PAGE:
Dave Fox is an award-winning composer hailing from the North West of England who has built up a wealth of industry experience. Inspired to begin composing music for moving image during their time at Leeds Conservatoire, their compositional output has seen them work with the likes of the BBC, Channel 4 and NBC. With a focus on creating epic music, Dave’s musical style naturally fits the US market and their work has been included in coverage for both the NFL and Super Bowl.

What ignited your passion for composing music for moving image?

I've always been a big fan of movies and television, and I’d never really connected the dots that there was a job writing music for those films until I was about 17.

It was only really when I came to study Music Production at Leeds Conservatoire, I had lectures with Brian Morrell, and he introduced the basic concepts of scoring moving image to us. Something just really clicked, it all felt right, and I never looked back after that!

You’ve done a lot of work for clients based in the USA. Does your music naturally fit that market?

Naturally I've always gravitated towards the more dramatic side of television and media. Even when I was younger, I was always drawn to the US shows. I think that inevitably found its way into my musical tastes for moving image. The US market likes everything bigger, faster, louder, more bombastic and over the top… I think my musical style fits hand in hand with that. 

How do you secure future work/what’s your approach when working towards a brief?

I think the most important thing about securing work, is to work as hard as you can on every project you do. Put in the extra hour you're unsure about, talk to the director and do extra work to show you're keen. You never know when that work is going to reach to somebody new. It tends to have a snowball effect.

When working to briefs, I find the most important thing is to keep referring back to the brief and reference tracks. It's SO easy to get musically side-tracked and follow an idea because it sounds great. But at the end of the day, when writing to a brief, your job is to create what is set out for you, and it's important you respect that side of the process.

How has your musical taste affected your compositional process?

I grew up as a drummer, so I think initially when I started writing for moving image, I found myself leaning towards more rhythmically inspired scores. My growing up moment as a composer was when I decided to start writing melodic and harmonic sections first, and then added or developing percussion later on. I always loved dramatic music (you can find me listening to My Chemical Romance’s The Black Parade or Greenday’s American Idiot most weeks at least once), and I think it's incredibly important to take influence from other genres and keep an open ear to what music is doing now, and how it's growing, because there is more new music now than ever before, and it's an incredible time to be a musician. 

You’ve worked with the likes of the BBC, Channel 4 and NBC. How important is this experience when securing future work?

Getting to work for the likes of the BBC, Channel 4 and NBC is always an absolute pleasure, I'm extremely thankful that I get to do that week in, week out. I think all experience on a CV is good to have, the main thing being if you can look back at the job and say 'I did a good job on that, and I’m proud of it'. Having experience with the big names definitely help when pitching to clients, as it gives them confidence that you can work successfully for major networks.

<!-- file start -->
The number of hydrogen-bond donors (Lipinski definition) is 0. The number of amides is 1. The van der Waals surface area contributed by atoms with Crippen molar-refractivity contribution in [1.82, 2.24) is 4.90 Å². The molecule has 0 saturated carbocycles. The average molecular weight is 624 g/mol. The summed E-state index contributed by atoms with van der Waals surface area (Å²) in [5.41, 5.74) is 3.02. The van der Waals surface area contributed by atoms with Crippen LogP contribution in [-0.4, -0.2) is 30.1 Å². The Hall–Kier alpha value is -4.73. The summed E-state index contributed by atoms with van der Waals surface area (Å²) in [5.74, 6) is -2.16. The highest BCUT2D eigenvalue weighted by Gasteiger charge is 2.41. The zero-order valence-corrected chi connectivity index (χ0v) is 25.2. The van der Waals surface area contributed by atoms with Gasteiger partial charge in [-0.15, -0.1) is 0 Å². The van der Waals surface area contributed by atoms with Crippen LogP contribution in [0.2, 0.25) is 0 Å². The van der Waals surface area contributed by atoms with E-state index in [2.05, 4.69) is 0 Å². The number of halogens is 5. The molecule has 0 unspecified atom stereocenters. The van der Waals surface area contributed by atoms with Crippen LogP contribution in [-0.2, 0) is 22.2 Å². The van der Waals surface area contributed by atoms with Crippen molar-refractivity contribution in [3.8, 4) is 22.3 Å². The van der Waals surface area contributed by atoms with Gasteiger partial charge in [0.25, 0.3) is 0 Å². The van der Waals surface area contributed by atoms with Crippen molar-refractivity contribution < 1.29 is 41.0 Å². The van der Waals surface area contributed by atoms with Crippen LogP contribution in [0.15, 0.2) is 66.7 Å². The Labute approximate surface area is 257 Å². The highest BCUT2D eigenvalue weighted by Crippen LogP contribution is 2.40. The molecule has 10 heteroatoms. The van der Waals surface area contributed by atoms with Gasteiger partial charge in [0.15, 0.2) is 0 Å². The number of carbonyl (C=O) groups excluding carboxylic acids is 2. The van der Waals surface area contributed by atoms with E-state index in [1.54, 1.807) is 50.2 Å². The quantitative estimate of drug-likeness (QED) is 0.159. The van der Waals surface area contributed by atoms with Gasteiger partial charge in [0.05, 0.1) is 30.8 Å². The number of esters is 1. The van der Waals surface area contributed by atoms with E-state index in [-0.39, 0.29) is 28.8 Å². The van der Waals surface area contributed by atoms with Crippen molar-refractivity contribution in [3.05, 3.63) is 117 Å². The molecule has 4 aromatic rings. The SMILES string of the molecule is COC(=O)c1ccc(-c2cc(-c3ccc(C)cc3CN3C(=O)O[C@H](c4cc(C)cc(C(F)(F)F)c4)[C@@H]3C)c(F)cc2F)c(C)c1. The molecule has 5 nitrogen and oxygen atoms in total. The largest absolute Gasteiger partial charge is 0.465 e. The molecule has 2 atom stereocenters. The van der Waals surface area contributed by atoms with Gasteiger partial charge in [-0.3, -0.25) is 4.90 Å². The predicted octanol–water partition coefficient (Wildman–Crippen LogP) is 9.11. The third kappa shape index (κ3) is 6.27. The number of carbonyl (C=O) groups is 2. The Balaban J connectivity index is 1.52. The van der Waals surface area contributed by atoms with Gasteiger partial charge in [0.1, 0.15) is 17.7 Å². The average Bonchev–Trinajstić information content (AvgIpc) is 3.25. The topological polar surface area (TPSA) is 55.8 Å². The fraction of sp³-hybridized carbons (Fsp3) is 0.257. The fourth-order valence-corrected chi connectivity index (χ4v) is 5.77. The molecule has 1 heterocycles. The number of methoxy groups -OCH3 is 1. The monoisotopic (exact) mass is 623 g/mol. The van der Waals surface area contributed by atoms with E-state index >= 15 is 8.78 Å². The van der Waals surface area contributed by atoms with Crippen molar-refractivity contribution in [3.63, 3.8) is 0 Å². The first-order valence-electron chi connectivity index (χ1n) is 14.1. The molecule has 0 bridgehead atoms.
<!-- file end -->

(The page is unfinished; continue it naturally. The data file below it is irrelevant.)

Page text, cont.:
What was the most important thing you learnt during your time at Leeds Conservatoire that has helped you progress in your career?

One of the first lectures I had with Brian Morrell was an introduction to music for moving image, and I remember him saying 'someone has to write all of this film music, why can't it be you?' It just stuck with me really well. I think a lot of musicians struggle with confidence and imposter syndrome, and that lecture and quote has always stuck with me.

In addition, I learnt a lot about audio and how everything works in a super practical way during my time on the Foundation Degree in Music Production.  

What was your reason for setting up Glass Sound Studios?

As I came through the Foundation Degree in Music Production (and BA Music Production Top-up), I always had a passion for producing music. Setting up Glass Sound Studios as a commercial studio gave me a way to express that love for production, as well as keeping myself in touch with new music that's being released and written by younger generations. It's been a really fun first year, and I’ve had the chance to work with some incredible musicians from all over the country. It's a great palette cleanser when you've had a whole day of composing hybrid orchestral scores, and great way to work collaboratively with others (composing can often be quite a lonely job!).

What’s coming up next for you in terms of projects?

We're coming up to the NFL post season soon, and things with the NBA are starting to heat up. TV networks will be requiring a lot of new music, and that will be take a good chunk of my time up. It's always one of my favourite times of the year, when I get to fully indulge myself into a sport and industry I love so much. You'll find me locked away in the studio working long days with very epic and over the top music!

Find out more about our Foundation Degree in Music Production

Alternatively, discover the course content for our degree in Film Music

To learn more about Dave and their work, visit their website

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